It Comes at Night is a depressing, hopeless movie in a depressing, hopeless time
Gorgeous directing and cinematography can’t stop the bad feels in this one
It’s been a rough year or two.
I’ve found that when things are going badly in life, there are two possible paths to take with the media you choose to consume. You can either push back against the negative by exclusively drowning yourself in more thoughtful, happy-ending stuff (or fully escapist fantasy, sci-fi and action fare); or you can give in to the bad feelings and watch/read/play dark, depressing shit.
It Comes at Night, the new horror film from director Trey Edward Shults, falls firmly into that latter category. It is a bleak film, one whose philosophy borders on nihilism. And the further I’ve gotten away from my screening of it earlier this week, the less I’m convinced that it earns that dismal outlook.
The film is suffused with heartbreak from its opening moments. A small family of four lives in a house in the middle of the woods. Grandfather Bud (David Pendleton) has come down with an infection. The viewers do not know what this infection is, but it causes the old man to wheeze, for strange spots to grow on his skin, for his eyes to turn onyx and empty.
Paul (Joel Edgerton), the father of the household, and 17-year-old son Travis (Kelvin Harrison Jr.) wear gas masks as they lead Bud outside of the house, while mother Sarah (Carmen Ejogo) stays behind in tears. It’s obvious that Bud will not be returning even before we witness his graphic fate.
It Comes at Night doesn’t share many details about the fate of its grim world, but there are tidbits that can be discerned even just from viewing the trailer. The infection that leads to Bud’s death has ripped through the United States, and Paul has taken his family into a tiny, creaking house in the forest to wait out the end of the world.
Edgerton’s performance as Paul is a highlight of the film, which is not to say that it’s particularly pleasant to watch. A hard-nosed patriarch who’s willing to go to any lengths to preserve his family, Paul has a severity to his words and looks that suggests he could explode into anger and violence at any time. Counter to that stands Kelvin Harrison Jr.’s Travis, a meek teenager wrestling with puberty in the post-apocalypse. Travis is the only character in the film who’s both old enough to remember the world before it collapsed but young enough to have a whole lost future to mourn over.
Though it has a few scenes set out in the woods, the vast majority of It Comes at Night takes place within that tiny house, and the film uses that space brilliantly. Shults and cinematographer Drew Daniels have keen eyes for how to use literal darkness in their figuratively gloomy film. From long shots of Travis walking down hallways late at night, lit only by the glow of a lantern, to the film’s iconic image of a bright red door standing out against an otherwise bare wooden wall, the movie has a way of drawing the viewer’s eye to what’s important without letting us forget the nothingness constantly pushing in at the edges of these characters’ lives.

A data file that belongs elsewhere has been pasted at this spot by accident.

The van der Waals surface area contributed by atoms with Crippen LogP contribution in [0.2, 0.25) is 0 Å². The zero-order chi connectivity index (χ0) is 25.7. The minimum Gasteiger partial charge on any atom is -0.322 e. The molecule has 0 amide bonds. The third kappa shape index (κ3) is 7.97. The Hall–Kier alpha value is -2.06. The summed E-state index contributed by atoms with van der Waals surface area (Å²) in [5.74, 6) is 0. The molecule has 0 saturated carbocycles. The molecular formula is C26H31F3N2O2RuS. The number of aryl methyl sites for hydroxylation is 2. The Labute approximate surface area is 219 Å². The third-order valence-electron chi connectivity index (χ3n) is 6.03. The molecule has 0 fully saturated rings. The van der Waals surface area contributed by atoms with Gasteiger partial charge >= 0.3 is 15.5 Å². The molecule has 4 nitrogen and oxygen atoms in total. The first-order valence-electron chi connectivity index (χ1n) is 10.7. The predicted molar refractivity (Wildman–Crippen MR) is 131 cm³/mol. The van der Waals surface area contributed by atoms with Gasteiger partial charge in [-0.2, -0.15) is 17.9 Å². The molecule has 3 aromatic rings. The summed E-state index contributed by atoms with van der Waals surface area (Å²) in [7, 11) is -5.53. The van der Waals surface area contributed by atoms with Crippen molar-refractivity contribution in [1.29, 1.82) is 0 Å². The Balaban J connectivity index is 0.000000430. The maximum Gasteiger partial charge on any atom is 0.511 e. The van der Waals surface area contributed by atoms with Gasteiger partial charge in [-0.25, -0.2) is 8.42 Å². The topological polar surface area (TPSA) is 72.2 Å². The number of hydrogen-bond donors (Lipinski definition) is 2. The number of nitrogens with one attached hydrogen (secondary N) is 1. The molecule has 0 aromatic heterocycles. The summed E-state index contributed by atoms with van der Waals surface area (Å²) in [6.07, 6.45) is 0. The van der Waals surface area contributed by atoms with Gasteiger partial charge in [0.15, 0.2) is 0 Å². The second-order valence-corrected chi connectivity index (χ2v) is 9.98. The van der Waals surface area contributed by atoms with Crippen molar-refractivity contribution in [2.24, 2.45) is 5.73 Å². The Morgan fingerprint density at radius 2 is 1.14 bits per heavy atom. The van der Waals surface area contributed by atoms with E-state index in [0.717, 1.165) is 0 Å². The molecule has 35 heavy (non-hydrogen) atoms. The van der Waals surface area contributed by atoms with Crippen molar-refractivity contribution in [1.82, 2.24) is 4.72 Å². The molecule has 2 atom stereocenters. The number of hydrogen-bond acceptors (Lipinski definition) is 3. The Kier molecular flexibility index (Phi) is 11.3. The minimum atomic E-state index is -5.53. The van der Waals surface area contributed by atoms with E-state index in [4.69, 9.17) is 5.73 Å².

The film also expertly employs subtle sound design. The wooden floors groan. Snippets of dialogue can be heard surreptitiously through thin walls. The audio builds the sense of a place literally too small for the number of people trying to exist within it.
As It Comes at Night trudges along toward its conclusion, the inevitably of something terrible and horrific grows. Many reviews have referred to this as a movie that defies conventions, turning expectations on their head, but I felt the opposite. As soon as I recognized the kind of film this was, its end point seemed certain. Anyone who’s read Cormac McCarthy’s The Road probably has an idea where events are headed, although to the film’s credit, it holds even less back than that powerfully sad novel.
That It Comes at Night is sad to the point of depression is not in and of itself a weakness. If anything, my biggest concern is that its stakes are not clear. The film is so vague about the nature of the threat at its heart, that it becomes impossible to truly gauge the actions of the characters in relation to it.
Without spoiling too much, the final statement It Comes at Night seems to be making is that people are monstrous and terrifying. You can argue the merits of that point, but at the very least it’s not something new for the genre. But it would be much easier to read the actions of Paul and others in the film in that light if we, as an audience, truly understood what was happening in the world and what choices were available.
Or perhaps I’ve completely misunderstood Shults’ intended message. With a film so indirect, that’s a possibility worth keeping in mind.
Whatever the case, there’s no denying that It Comes at Night presents a cloudy outlook on humanity. Hopelessness in media isn’t always bad; especially at particularly challenging times in life and in human history, staring into the abyss can help provide clarity.
That’s not the case here, though. I enjoyed the tense, moment-to-moment progression of It Comes at Night, but I did not feel like it left me with a better understanding of anything. Maybe humans really are monsters; maybe the world really is fucked. Even if you’re joyless enough to believe these generalities, certainly there must be more interesting statements for a movie to make.